Taking the Helm: by Capt. Paul Ferdais
There’s no doubt we live in an unusual time. Stories about worldwide lockdowns, daily death tolls, personal safety equipment, food and rent issues and a possible recession come at us non-stop from the 24-hour news cycle.
Add in the social media bombardment and we get all the information all the time. Unfortunately, a lot of what we hear can generate fear, stress and anxiety above and beyond what we normally feel working on a boat.
Fear and anxiety are created in different ways. In some circumstances, fear is created from life-and-death situations such as our boat sinking or catching fire while underway. This fear comes and goes as the emergency we encounter comes and goes.
Another kind of fear is more internal, such as the anxiety faced when we’re fearful of losing our job, or when we hear a loved one is sick and we can do nothing about it.
Anxiety is a normal emotion and everyone develops different strategies to cope with it. Some people self-medicate with drinking or drugs; some focus on physical activity, such as working out; some try to communicate; and others try to ignore it. All of these strategies will work, until they don’t. And when they no longer work, leaders and co-workers have to deal with the fallout.
This month, let’s examine a couple of strategies to build resilience to help crew manage anxiety and stress.
There are three good predictors for how resilient we’ll be at work and in life: high levels of confidence in our abilities; disciplined routines for our work; and social and family support. Hopefully team leaders will know how their members stack up on these criteria — especially the first two.
To successfully make it through a crisis, a yacht team will more than ever need to rely on being resilient. Fortunately, leaders can help create the conditions that make this possible. The key is to focus on two things: people and perspective.
- People: Focus on Positive Control
Don’t assume there’s no issue. Very resilient people are action oriented and can sometimes “panic-work” on the things they can control, which can lead to burn out.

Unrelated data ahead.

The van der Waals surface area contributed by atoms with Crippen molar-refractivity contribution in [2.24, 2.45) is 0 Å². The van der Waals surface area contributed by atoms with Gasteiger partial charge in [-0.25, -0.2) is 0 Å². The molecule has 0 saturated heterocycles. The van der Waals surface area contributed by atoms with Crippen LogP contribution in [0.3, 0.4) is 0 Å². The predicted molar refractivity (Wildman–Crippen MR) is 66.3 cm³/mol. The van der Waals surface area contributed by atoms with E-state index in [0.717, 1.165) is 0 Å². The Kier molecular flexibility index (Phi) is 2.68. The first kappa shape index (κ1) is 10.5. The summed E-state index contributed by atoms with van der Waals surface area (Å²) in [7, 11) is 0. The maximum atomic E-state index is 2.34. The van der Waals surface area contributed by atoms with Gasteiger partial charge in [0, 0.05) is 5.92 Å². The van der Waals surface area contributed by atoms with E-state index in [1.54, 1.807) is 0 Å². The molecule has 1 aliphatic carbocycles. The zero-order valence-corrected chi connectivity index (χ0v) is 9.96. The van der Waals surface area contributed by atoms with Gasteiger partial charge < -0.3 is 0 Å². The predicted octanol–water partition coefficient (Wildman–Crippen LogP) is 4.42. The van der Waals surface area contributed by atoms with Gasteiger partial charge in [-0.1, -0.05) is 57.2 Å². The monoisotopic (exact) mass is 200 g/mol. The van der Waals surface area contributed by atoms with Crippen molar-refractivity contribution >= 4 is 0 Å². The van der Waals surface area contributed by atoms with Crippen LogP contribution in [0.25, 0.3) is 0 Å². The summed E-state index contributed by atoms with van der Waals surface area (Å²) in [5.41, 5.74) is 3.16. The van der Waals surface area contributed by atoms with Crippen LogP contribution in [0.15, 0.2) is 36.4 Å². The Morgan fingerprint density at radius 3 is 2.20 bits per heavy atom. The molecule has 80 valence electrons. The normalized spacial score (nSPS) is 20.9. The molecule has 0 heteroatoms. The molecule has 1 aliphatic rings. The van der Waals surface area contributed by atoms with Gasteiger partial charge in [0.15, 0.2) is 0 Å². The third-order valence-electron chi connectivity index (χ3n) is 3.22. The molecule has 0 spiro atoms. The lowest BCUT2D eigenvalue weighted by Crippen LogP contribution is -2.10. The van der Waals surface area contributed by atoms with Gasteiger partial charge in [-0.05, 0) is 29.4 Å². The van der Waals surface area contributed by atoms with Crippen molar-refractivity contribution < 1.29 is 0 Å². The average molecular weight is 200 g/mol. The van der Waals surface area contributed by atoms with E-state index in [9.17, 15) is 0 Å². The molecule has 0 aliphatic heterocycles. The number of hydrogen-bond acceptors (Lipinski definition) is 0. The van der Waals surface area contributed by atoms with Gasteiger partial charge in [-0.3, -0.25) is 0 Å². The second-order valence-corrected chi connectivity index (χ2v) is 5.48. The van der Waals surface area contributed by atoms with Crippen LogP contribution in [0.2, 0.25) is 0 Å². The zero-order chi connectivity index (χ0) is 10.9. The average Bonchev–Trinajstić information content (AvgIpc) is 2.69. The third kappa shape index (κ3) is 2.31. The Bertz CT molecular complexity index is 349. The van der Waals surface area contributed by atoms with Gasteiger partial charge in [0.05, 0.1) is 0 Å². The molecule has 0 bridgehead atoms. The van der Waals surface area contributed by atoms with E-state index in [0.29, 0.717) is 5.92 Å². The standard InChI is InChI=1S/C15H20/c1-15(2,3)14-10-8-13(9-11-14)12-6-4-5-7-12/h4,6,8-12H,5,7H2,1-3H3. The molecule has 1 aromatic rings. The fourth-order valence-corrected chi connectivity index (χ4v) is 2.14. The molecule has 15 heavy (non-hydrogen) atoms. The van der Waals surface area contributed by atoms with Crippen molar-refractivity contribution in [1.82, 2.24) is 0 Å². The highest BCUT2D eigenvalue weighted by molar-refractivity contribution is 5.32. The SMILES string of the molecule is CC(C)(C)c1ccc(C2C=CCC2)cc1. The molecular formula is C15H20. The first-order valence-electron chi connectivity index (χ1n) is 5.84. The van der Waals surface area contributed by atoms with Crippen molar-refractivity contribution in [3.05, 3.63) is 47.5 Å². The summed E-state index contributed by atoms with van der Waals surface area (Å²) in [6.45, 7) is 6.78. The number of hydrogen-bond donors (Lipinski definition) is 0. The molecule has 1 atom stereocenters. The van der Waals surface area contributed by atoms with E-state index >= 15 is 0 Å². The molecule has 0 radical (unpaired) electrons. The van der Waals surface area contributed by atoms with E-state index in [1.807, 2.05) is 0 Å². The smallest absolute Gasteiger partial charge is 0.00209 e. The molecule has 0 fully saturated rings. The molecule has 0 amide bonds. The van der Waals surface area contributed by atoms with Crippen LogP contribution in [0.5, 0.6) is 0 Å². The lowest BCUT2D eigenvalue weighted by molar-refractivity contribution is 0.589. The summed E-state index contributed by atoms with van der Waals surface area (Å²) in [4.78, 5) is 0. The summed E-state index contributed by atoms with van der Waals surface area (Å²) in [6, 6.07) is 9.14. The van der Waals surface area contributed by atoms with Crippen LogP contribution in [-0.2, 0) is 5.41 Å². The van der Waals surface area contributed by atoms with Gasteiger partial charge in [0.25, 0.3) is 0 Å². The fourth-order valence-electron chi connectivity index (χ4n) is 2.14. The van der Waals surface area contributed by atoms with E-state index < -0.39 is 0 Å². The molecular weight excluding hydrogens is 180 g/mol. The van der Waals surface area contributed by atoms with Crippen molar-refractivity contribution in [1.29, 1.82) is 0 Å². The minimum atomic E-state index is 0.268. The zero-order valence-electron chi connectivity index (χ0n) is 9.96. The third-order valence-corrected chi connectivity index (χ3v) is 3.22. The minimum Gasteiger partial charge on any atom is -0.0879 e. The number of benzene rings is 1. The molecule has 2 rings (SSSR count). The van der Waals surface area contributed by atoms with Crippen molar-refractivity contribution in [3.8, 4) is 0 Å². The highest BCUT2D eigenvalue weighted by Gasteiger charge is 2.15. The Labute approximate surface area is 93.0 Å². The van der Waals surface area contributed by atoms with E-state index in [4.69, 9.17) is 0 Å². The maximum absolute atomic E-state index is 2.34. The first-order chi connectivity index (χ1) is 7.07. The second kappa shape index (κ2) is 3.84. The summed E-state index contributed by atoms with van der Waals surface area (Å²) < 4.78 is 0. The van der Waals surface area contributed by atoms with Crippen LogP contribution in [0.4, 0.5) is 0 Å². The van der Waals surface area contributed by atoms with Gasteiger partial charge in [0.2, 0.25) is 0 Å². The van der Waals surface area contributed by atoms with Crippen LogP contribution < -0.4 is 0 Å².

At the same time, anxiety and stress can come about from feeling helpless and out of control. Our body’s response to stress is physical (stress hormones are released) and can create negative health outcomes such as elevated blood pressure, poor concentration, interrupted sleep habits and more.
Encourage crew members to focus on what’s in their control, but not to overdo it. While crew members don’t have control over who they might have as cabin mates or when the boat leaves for the next port or how long the job will last, there are things they can control to help reduce stress and anxiety. These things include what they do when they have an evening or weekend off (do they get drunk or do they explore the new places where the boat stops); how committed they are to the job; or their general attitude toward work and the people they work with.
Remind crew members of what they can control and encourage them to do those things. Encourage team members to focus on healthy eating, daily activity and a good night’s sleep since these activities will help both physical and mental health.
Of course, the leader sets the tone. If the first mate goes out every night and parties it up until the wee hours, her message to her department members to get a good night’s sleep sends a mixed message.
- Perspective: Keeping touch of the world outside yachting
Even during normal times, working on a yacht can sometimes feel like we’re quarantined and social distancing. We’re away from friends and family (except our work family) and spend most of our days and nights in the same place without anywhere to go. Staying connected with family and friends is a key to reducing this stress. The loneliness we can sometimes experience working on a yacht can be a big stressor mentally.
Fortunately, there’s a solution. Virtual contact through FaceTime or Skype for one-on-one or group chats is the solution in this digital age. And don’t forget the good old-fashioned phone call. Reach out via voice, not text, to others to say hello and reconnect.
Something leaders can do to help build resilience is check in with crew members and ask how they’re doing. With this simple question, a conversation might follow that will help team members accept and face any realities they may be ignoring.
Accepting things as they are instead of how we’d like them to be is key to building resilience. Ask co-workers what plans they have in place for working away from home while uncertainty is the new norm can help form any plans and examine options. While they might not feel comfortable thinking about such things, they will weather the current crisis better if you help them plan and create control.
Capt. Paul Ferdais, skipper of a motoryacht, has a master’s degree in leadership and previously ran a leadership training company for yacht crew. Comments on this column are welcome below.